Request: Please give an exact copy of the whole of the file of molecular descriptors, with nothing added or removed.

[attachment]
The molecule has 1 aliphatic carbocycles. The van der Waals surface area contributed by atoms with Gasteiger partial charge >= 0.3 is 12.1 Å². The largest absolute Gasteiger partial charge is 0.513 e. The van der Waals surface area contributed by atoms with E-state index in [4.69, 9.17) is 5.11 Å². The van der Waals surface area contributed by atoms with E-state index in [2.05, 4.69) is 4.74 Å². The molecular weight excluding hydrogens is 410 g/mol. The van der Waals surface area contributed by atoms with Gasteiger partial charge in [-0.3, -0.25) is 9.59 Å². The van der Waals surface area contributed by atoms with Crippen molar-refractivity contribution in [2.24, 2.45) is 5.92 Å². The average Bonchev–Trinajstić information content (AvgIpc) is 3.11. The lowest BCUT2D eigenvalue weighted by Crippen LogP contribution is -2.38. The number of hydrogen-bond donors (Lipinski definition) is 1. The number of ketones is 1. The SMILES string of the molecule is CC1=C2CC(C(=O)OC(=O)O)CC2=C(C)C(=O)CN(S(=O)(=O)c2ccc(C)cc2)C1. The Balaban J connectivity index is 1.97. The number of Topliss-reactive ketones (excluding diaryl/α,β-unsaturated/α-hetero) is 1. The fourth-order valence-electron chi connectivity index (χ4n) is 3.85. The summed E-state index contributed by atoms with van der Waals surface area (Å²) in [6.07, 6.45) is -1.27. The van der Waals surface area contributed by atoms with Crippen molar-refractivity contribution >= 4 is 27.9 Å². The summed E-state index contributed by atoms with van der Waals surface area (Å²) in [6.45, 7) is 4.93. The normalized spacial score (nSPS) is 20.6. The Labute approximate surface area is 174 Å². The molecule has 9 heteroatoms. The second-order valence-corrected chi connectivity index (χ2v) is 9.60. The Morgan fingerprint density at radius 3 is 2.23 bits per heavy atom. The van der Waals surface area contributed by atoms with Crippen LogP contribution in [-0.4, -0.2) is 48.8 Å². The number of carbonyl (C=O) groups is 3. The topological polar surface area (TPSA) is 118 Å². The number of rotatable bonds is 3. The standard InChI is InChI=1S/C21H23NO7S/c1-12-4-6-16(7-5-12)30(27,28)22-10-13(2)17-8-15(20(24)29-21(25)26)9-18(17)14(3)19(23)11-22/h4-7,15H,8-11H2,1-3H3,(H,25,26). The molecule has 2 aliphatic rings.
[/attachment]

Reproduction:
The molecule has 1 aliphatic carbocycles. The van der Waals surface area contributed by atoms with Gasteiger partial charge >= 0.3 is 12.1 Å². The largest absolute Gasteiger partial charge is 0.513 e. The van der Waals surface area contributed by atoms with E-state index in [4.69, 9.17) is 5.11 Å². The van der Waals surface area contributed by atoms with E-state index in [2.05, 4.69) is 4.74 Å². The molecular weight excluding hydrogens is 410 g/mol. The van der Waals surface area contributed by atoms with Gasteiger partial charge in [-0.3, -0.25) is 9.59 Å². The van der Waals surface area contributed by atoms with Crippen molar-refractivity contribution in [2.24, 2.45) is 5.92 Å². The average Bonchev–Trinajstić information content (AvgIpc) is 3.11. The lowest BCUT2D eigenvalue weighted by Crippen LogP contribution is -2.38. The number of hydrogen-bond donors (Lipinski definition) is 1. The number of ketones is 1. The SMILES string of the molecule is CC1=C2CC(C(=O)OC(=O)O)CC2=C(C)C(=O)CN(S(=O)(=O)c2ccc(C)cc2)C1. The Balaban J connectivity index is 1.97. The number of Topliss-reactive ketones (excluding diaryl/α,β-unsaturated/α-hetero) is 1. The fourth-order valence-electron chi connectivity index (χ4n) is 3.85. The summed E-state index contributed by atoms with van der Waals surface area (Å²) in [6.07, 6.45) is -1.27. The van der Waals surface area contributed by atoms with Crippen molar-refractivity contribution >= 4 is 27.9 Å². The summed E-state index contributed by atoms with van der Waals surface area (Å²) in [6.45, 7) is 4.93. The normalized spacial score (nSPS) is 20.6. The Labute approximate surface area is 174 Å². The molecule has 9 heteroatoms. The second-order valence-corrected chi connectivity index (χ2v) is 9.60. The Morgan fingerprint density at radius 3 is 2.23 bits per heavy atom. The van der Waals surface area contributed by atoms with Crippen LogP contribution in [-0.4, -0.2) is 48.8 Å². The number of carbonyl (C=O) groups is 3. The topological polar surface area (TPSA) is 118 Å². The number of rotatable bonds is 3. The standard InChI is InChI=1S/C21H23NO7S/c1-12-4-6-16(7-5-12)30(27,28)22-10-13(2)17-8-15(20(24)29-21(25)26)9-18(17)14(3)19(23)11-22/h4-7,15H,8-11H2,1-3H3,(H,25,26). The molecule has 2 aliphatic rings.